Notre Dame head coach Brian Kelly says Clemson’s defense is the “best of the best”
BART BOATWRIGHT/Staff, The Greenville News
Notre Dame has a new quarterback this season. Probably you’ve heard about Ian Book replacing Brandon Wimbush. Other notable changes from last season’s 10-win team: Two new offensive linemen, after Quenton Nelson and Mike McGlinchey were among the top 10 picks of the 2018 NFL draft. And a new offensive line coach. Plus a new defensive coordinator. Let’s see, what else: New running back, new No. 1 receiver, new safeties coach …
Remarkable, really, what Notre Dame has achieved this season after all that upper-level upheaval: 12 victories, no losses, with only Clemson on Saturday at the Cotton Bowl between the Irish and a spot in the College Football Playoff national championship.
Look at all those new faces, and understand something: The biggest change Notre Dame has made in the past year, the most shocking change, is at head coach. And Brian Kelly didn’t go anywhere.
Scouting report: What to expect from Notre Dame at the Cotton Bowl
Deuces to the old Brian Kelly
When the Irish visited AT&T Stadium in Dallas earlier this week for their first workout, they took the field to the sound of music. No, not the musical. And not the normal stuff the Irish hear warming up. This was Tuesday — this was Christmas — and their coach had a surprise for them.
All I Want for Christmas Is You, by Mariah Carey.
He’s silly like that, Brian Kelly. Well, he’s silly now. OK, maybe this is closer to the target: He’s more willing this season to show his players his silly side. On Oct. 26, Kelly set social media afire by hopping into a photo with several players who were giving the camera two fingers — as in “deuces,” or see ya later — before a flight to San Diego for the Navy game. The picture shows Kelly, his leather work portfolio perched in one hand, two fingers stiffly pointing from the other.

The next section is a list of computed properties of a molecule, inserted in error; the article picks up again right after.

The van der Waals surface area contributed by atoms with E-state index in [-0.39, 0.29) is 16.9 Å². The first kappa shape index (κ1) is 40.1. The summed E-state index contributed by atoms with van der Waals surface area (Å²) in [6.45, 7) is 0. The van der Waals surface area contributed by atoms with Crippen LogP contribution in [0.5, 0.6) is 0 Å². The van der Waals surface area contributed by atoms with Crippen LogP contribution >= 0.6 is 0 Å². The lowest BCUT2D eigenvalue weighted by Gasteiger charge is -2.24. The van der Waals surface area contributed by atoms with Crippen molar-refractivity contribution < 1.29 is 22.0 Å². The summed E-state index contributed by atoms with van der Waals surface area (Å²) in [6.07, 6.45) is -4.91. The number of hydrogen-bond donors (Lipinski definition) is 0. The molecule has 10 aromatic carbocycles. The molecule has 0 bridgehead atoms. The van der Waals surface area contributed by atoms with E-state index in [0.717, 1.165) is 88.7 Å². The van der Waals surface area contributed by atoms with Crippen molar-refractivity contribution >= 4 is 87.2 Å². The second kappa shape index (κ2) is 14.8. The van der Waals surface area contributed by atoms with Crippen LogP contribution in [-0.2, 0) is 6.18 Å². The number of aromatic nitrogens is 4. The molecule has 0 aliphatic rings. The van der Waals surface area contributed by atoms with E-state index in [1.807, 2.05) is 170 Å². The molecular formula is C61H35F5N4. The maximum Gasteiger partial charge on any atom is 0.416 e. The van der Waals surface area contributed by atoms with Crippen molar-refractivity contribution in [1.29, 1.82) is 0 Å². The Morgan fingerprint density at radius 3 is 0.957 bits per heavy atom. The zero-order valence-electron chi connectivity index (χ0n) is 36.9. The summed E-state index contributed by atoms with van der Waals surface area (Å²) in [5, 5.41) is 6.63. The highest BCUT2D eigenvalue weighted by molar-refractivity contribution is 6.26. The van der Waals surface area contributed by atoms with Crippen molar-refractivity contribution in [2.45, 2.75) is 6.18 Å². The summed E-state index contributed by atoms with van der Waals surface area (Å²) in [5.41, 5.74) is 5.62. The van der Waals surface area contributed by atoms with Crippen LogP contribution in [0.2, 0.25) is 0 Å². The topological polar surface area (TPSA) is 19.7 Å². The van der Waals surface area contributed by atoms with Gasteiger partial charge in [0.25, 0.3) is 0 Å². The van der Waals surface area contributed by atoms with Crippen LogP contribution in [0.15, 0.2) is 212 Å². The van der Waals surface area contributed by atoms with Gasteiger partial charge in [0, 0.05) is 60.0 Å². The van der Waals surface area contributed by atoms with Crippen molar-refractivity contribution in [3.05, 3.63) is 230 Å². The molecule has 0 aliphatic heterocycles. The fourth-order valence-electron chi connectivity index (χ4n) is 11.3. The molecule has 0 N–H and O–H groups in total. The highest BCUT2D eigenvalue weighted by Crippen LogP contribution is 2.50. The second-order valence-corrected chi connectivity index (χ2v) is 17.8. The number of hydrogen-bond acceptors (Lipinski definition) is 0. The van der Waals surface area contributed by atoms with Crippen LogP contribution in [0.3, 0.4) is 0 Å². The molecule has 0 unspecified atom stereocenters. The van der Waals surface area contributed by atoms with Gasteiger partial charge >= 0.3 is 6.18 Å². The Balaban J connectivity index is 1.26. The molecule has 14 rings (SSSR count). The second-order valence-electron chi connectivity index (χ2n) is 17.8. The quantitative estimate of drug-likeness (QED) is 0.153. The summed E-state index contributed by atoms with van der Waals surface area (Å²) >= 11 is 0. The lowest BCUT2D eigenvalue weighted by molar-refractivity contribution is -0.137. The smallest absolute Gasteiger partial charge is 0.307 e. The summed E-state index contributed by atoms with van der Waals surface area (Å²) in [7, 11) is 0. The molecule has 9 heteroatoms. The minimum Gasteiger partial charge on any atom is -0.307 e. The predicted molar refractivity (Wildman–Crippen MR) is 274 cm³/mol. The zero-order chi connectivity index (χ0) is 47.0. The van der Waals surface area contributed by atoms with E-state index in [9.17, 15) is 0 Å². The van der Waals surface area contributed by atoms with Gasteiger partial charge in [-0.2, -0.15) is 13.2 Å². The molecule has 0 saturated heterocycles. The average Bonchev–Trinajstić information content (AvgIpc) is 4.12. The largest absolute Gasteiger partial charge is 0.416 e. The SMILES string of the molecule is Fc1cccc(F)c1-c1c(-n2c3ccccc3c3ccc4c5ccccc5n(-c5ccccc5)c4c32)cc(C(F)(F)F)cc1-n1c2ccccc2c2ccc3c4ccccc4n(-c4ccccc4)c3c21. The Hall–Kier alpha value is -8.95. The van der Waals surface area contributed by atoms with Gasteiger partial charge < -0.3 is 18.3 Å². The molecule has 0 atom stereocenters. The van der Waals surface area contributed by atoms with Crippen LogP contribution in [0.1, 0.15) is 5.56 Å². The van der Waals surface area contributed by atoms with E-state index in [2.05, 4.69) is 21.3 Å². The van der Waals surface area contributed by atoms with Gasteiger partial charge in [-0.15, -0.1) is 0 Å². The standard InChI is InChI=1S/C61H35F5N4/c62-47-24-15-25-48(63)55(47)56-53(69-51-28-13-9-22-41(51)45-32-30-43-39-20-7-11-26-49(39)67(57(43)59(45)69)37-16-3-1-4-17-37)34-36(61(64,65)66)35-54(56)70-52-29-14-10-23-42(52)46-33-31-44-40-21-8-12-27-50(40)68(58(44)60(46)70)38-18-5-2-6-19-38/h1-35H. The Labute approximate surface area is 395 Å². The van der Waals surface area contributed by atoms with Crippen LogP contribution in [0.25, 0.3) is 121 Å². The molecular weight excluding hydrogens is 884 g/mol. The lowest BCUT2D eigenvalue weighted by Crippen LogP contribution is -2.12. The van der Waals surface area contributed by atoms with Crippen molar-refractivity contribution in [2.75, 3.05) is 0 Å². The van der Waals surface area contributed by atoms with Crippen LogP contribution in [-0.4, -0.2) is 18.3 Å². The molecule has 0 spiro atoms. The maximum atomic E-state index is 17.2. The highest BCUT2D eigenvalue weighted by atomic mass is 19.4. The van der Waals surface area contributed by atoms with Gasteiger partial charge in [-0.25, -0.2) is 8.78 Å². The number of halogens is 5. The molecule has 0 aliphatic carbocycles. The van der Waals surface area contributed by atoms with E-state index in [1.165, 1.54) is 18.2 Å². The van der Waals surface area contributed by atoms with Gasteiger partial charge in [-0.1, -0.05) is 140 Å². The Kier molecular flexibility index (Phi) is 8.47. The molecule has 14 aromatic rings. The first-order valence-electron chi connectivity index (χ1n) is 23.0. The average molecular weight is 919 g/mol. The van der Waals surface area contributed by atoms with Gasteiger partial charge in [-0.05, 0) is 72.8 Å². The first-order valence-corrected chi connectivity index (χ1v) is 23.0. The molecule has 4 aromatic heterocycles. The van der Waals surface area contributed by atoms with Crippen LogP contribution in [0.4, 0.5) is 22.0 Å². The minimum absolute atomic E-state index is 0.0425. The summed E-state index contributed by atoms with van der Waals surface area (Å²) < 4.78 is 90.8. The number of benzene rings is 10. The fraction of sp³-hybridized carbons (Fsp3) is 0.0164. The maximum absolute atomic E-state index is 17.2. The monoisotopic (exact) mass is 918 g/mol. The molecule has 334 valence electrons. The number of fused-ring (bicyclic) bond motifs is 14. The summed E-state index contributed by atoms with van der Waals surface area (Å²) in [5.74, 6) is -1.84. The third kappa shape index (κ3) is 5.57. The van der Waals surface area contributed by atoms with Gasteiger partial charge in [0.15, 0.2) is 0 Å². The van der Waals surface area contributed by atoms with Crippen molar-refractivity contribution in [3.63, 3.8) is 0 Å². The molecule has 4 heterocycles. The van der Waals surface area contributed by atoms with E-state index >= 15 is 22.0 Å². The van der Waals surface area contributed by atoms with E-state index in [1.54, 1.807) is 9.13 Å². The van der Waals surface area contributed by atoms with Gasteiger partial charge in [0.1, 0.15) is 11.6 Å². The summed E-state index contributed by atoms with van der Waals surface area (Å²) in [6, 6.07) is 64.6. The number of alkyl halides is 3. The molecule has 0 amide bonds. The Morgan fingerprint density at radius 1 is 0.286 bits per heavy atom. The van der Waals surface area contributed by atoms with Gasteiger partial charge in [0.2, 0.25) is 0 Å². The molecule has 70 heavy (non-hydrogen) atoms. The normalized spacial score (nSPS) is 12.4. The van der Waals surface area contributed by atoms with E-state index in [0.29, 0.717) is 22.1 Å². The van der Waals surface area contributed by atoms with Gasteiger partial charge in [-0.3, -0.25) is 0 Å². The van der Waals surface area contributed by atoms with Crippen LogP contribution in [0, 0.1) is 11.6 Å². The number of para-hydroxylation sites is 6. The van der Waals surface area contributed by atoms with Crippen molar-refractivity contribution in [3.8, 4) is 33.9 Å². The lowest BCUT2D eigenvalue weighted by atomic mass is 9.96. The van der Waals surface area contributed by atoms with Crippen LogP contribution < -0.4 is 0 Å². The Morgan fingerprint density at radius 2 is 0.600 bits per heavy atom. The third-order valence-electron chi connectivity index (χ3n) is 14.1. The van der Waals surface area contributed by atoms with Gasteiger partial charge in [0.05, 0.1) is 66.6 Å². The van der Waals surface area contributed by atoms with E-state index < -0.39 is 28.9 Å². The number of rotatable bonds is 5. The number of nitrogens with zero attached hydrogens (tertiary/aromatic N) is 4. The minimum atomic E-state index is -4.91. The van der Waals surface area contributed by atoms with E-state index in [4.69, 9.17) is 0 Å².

Oh, there’s more where that silliness came from. Lots more. There was that time at training camp when players were treated to a magician. And there was that time — well, those 12 times during this 12-0 season — when the team was celebrating in the locker room after a victory, dancing to whatever music is blaring, and there he is. There’s Brian Kelly, dancing as well.
“If you could call it dancing,” senior center Sam Mustipher was saying earlier this season.
See there? See what Sam Mustipher just did? He poked his coach, that grouchy ol’ bear, right in the nose. Didn’t used to be that way around Notre Dame, where Kelly presided magisterially over his team, and his team responded by giving His Majesty his distance. Not anymore. This is a closer group now. Less boundaries. More winning.
Used to be, for Brian Kelly, being a genius was enough. And he sure seemed to have a genius for coaching, winning two Division II national titles at Grand Valley State and rebuilding Central Michigan into a MAC monster and then going to Cincinnati and doing something even more unthinkable, leading that historically mediocre football program to 33 wins and a Sugar Bowl in three years, including a 12-0 regular season in 2009. He left for Notre Dame and kept winning, needing just three years to convert the punch line that was the Charlie Weis era into something serious: a 12-0 regular season and spot in the 2012 BCS national championship game.
And then being a genius wasn’t enough anymore. The Irish fell to 12 losses over the next three seasons, then fell off a cliff in 2016 at 4-8. Last season was a 10-3 rally, but even so, Kelly wasn’t completely comfortable with where his program was heading. Change was coming, he knew that: most of his best players to the NFL, two of his most accomplished assistants to other staffs, the looming issue at quarterback.